I live and work with a lot of folks who believe that God has given up on
them. They are convinced that their failures are so great that there is
no way that God can use them to bring hope or healing to others. Many
have lives that are controlled by the memory of some past failure. Many
of them throw in the towel and decide that the way life has been is the
way it always will be.
Thomas used to shock me. I agreed with John Calvin that “the stupidity of Thomas was astonishing and monstrous . . . he was not only obstinate, but also proud and contemptuous in his treatment of Christ.” To be called a Doubting Thomas would have been a soul-shaking insult to my faith.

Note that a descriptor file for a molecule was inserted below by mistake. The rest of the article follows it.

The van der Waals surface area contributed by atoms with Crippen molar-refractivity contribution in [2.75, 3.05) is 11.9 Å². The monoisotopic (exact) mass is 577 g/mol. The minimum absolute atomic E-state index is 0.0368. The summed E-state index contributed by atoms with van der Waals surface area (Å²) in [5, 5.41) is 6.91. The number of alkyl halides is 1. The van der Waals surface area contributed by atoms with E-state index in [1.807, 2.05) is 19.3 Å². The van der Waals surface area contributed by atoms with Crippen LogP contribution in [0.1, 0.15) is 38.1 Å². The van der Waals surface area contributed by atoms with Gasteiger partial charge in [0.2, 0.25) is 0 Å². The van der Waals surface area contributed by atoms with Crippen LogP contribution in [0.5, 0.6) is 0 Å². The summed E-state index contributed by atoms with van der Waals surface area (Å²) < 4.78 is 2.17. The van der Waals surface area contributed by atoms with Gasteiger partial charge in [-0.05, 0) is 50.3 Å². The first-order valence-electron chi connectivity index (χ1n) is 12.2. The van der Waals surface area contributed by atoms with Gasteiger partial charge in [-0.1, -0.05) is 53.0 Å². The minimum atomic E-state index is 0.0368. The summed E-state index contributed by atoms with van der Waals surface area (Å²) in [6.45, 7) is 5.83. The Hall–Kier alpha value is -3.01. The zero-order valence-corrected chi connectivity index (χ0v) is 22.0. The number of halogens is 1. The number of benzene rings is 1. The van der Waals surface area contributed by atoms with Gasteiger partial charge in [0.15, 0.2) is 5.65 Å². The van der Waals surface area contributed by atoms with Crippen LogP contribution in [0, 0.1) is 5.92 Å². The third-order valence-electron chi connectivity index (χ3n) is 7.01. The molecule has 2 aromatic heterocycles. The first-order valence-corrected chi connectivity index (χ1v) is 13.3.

Fred Snodgrass made one mistake and the world never let him forget it. Snodgrass was playing center field for the New York Giants in the 1912 World Series against the Red Sox. The teams were tied in the tenth inning when a fly ball fell into Snodgrass’s mitt—and he dropped it. The Red Sox won the series, and the error stuck with Snodgrass the rest of his life.